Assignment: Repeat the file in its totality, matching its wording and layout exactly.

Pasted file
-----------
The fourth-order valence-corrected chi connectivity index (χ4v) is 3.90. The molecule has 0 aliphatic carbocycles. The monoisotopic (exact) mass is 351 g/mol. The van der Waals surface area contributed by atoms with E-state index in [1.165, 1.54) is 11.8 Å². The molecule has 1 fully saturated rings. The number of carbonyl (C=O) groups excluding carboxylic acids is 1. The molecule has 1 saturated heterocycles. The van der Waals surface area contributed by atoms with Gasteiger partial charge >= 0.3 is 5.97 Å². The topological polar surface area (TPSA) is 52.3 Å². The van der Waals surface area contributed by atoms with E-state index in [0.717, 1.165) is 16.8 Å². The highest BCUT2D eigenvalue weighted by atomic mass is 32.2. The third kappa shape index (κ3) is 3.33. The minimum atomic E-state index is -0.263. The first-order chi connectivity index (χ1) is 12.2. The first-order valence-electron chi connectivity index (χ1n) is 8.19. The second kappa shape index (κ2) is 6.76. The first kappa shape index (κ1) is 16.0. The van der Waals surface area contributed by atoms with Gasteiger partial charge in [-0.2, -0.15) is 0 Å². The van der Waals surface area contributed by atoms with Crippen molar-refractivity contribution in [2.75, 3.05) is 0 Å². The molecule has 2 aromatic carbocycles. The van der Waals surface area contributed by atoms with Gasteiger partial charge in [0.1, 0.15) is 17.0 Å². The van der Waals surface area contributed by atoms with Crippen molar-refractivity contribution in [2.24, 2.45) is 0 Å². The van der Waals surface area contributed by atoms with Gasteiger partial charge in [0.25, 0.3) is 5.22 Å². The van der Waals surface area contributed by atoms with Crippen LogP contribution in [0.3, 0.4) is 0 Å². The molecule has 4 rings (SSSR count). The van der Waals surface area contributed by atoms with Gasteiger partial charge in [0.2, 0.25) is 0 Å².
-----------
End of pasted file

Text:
The fourth-order valence-corrected chi connectivity index (χ4v) is 3.90. The molecule has 0 aliphatic carbocycles. The monoisotopic (exact) mass is 351 g/mol. The van der Waals surface area contributed by atoms with E-state index in [1.165, 1.54) is 11.8 Å². The molecule has 1 fully saturated rings. The number of carbonyl (C=O) groups excluding carboxylic acids is 1. The molecule has 1 saturated heterocycles. The van der Waals surface area contributed by atoms with Gasteiger partial charge >= 0.3 is 5.97 Å². The topological polar surface area (TPSA) is 52.3 Å². The van der Waals surface area contributed by atoms with E-state index in [0.717, 1.165) is 16.8 Å². The highest BCUT2D eigenvalue weighted by atomic mass is 32.2. The third kappa shape index (κ3) is 3.33. The minimum atomic E-state index is -0.263. The first-order chi connectivity index (χ1) is 12.2. The first-order valence-electron chi connectivity index (χ1n) is 8.19. The second kappa shape index (κ2) is 6.76. The first kappa shape index (κ1) is 16.0. The van der Waals surface area contributed by atoms with Gasteiger partial charge in [-0.2, -0.15) is 0 Å². The van der Waals surface area contributed by atoms with Crippen molar-refractivity contribution in [2.75, 3.05) is 0 Å². The molecule has 2 aromatic carbocycles. The van der Waals surface area contributed by atoms with Gasteiger partial charge in [0.1, 0.15) is 17.0 Å². The van der Waals surface area contributed by atoms with Crippen molar-refractivity contribution in [2.24, 2.45) is 0 Å². The van der Waals surface area contributed by atoms with Gasteiger partial charge in [0.25, 0.3) is 5.22 Å². The van der Waals surface area contributed by atoms with Crippen LogP contribution in [0.3, 0.4) is 0 Å². The molecule has 4 rings (SSSR count). The van der Waals surface area contributed by atoms with Gasteiger partial charge in [0.2, 0.25) is 0 Å².